Rhode later did public relations work for several state agencies in Texas before becoming deputy director of national advance operations for Bush's 2000 presidential campaign. Before moving to FEMA in 2003, Rhode served as a special assistant to the president and White House liaison with the Commerce Department. He donated $2,000 to Bush's 2004 campaign.
Daniel Craig, director of FEMA's Recovery Division since October 2003, "is responsible for planning and executing the federal government's recovery efforts following major disasters," according to the FEMA website.
Before coming to FEMA -- he became a regional director based in Boston in 2001 -- he worked for the Eastern Regional Office of the U.S. Chamber of Commerce, where he "was responsible for Chamber-related legislative, political, and media initiatives in New England and the Atlantic coast," the website says. Craig previously worked as a lobbyist for the National Rural Electric Cooperative Assn., and before that as a campaign advisor, political fundraiser and research analyst.
Both Allbaugh and Brown were Oklahoma natives involved in that state's Republican politics. FEMA's acting deputy chief of staff, Brooks Altshuler, also hails from Oklahoma. And like Rhode, Altshuler was an advance man for Bush.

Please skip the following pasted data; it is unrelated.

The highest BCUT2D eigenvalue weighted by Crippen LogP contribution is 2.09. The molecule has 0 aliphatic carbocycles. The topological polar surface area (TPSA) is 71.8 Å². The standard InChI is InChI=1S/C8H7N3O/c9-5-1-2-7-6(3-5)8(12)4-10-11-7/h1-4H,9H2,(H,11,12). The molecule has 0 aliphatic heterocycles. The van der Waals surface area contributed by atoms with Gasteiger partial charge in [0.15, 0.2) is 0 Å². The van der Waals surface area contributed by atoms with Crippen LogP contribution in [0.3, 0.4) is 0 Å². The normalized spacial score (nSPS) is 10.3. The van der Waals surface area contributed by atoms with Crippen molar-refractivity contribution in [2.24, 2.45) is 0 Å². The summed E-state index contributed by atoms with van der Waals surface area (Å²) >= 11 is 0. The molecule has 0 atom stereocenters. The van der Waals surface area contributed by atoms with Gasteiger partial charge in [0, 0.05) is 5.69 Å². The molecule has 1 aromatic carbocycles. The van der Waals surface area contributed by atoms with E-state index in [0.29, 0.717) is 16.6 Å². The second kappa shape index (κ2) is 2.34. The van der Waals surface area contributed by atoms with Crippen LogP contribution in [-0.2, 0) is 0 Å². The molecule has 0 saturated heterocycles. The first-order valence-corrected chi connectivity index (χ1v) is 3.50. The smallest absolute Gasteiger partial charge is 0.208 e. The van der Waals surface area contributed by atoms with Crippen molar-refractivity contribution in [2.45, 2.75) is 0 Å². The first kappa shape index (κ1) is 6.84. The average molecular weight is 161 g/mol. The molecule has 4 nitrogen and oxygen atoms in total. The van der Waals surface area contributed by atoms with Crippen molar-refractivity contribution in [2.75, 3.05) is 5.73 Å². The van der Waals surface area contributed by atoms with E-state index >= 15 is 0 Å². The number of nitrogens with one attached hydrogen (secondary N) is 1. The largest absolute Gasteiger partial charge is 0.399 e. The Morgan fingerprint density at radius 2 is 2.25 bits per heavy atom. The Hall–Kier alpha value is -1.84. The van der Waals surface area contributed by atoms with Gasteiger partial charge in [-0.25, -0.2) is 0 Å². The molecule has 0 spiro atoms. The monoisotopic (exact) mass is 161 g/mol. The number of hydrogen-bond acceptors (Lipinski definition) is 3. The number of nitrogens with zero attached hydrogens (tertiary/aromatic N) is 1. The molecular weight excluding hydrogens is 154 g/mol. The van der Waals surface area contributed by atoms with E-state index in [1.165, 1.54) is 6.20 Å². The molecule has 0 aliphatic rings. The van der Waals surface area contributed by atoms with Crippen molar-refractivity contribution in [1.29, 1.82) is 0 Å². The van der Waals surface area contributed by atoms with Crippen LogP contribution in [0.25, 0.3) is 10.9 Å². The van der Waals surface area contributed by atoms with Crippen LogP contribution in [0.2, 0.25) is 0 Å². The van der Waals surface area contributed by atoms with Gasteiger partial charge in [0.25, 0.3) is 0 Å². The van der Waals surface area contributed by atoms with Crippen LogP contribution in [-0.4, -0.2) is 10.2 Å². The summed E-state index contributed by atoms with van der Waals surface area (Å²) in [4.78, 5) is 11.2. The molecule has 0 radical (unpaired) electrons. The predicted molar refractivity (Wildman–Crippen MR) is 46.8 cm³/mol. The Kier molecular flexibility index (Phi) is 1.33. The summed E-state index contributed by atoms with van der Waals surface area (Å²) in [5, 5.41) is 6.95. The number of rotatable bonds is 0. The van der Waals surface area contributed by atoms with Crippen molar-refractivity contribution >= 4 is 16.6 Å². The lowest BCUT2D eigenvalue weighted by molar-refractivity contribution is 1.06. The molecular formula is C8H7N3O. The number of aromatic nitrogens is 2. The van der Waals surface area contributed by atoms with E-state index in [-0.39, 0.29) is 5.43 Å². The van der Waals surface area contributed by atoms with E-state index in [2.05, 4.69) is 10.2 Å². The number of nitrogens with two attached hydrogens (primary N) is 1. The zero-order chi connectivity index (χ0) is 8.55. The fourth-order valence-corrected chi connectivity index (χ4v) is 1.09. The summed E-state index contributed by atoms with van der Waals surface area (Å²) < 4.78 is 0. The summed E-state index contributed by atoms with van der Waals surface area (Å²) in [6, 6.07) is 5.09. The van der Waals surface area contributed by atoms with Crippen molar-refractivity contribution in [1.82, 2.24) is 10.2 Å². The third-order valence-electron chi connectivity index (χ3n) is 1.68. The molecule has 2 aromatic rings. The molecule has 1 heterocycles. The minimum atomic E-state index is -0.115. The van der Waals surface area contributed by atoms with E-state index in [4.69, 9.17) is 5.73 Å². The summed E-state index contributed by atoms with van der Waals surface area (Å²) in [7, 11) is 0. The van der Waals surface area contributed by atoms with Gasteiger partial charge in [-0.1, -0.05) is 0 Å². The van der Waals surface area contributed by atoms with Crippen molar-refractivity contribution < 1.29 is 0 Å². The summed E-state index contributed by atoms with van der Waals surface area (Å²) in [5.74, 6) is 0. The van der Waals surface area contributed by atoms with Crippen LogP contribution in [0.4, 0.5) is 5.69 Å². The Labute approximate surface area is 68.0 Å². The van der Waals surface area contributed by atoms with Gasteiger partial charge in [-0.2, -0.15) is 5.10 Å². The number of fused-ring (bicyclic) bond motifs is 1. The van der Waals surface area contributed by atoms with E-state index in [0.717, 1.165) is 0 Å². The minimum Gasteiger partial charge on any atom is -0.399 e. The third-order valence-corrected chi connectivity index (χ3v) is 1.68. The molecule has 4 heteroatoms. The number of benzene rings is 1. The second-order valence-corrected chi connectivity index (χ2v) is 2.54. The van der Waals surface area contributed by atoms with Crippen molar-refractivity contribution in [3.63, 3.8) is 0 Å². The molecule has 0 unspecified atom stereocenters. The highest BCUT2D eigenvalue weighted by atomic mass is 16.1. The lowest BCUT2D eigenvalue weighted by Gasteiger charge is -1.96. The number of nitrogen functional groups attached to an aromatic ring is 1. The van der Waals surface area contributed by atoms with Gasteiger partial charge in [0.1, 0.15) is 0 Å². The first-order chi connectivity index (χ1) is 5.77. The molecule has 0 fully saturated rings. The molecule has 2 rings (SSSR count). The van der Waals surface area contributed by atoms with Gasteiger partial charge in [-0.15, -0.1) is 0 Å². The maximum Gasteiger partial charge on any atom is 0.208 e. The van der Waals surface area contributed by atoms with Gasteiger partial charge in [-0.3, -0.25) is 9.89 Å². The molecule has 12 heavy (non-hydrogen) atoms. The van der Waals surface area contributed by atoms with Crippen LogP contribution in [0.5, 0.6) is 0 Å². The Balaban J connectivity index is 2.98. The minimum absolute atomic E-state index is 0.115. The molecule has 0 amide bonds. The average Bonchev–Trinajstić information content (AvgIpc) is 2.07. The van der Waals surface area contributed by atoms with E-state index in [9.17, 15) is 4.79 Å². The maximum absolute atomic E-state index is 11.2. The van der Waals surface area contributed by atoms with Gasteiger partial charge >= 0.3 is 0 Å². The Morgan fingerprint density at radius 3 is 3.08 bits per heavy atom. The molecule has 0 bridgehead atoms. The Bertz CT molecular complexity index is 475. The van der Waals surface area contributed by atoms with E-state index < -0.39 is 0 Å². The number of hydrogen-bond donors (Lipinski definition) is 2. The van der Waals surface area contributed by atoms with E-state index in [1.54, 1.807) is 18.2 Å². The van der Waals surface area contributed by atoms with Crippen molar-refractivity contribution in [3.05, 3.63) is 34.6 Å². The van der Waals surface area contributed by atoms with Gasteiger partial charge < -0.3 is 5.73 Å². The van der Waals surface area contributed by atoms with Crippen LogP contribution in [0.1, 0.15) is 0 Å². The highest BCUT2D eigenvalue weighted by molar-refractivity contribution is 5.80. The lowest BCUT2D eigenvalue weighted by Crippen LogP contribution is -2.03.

Altshuler was a minor donor to the GOP in 2004, giving $250 to the Bush campaign and another $250 to the Republican National Committee. His father, Geoffrey, has donated $750 to Rep. Ernest J. Istook (R-Okla.) and in 2002 hosted a fundraiser for Oklahoma Republican Sen. James M. Inhofe at his home, according to campaign records and Inhofe's website.
Scott R. Morris, who held Altshuler's job until May and now is a FEMA official in Florida, had been a GOP activist as far back as the 1996 presidential campaign of former Sen. Bob Dole, when he handled grass-roots activities and media strategies.
He later served as "a media strategist for the George W. Bush for President primary campaign and the Bush-Cheney 2000 campaign," according to his resume. Morris donated $2,250 to Bush's 2004 reelection campaign.
Morris' private sector career includes a stint as "marketing director for the world's leading provider of e-business applications software in California," his resume states.
Natalie Rule, a FEMA spokeswoman, said Brown had received "on-the-job training" in dealing with more than 200 presidentially declared disasters since coming to the agency. Brown gained important background as assistant city manager for Edmond, Okla., and as chairman of the Oklahoma Municipal Power Authority, where he handled issues such as contingency planning and police negotiations, Rule said.
Rule said other top FEMA appointees whose qualifications have been challenged also brought skills to the table. For example, both Rhode and Altshuler had logistics backgrounds from their work on Bush's advance team.
In June 2004, Local 4060 of the American Federation of Government Employees, which represents FEMA workers, wrote to members of Congress to warn about alleged cronyism at the agency. The letter said the practice initially "took place mainly at the senior levels of FEMA, but it has now entered into the mid-level and working-level" of FEMA.
"The ability of FEMA to manage emergencies and disasters is being seriously eroded," the letter said.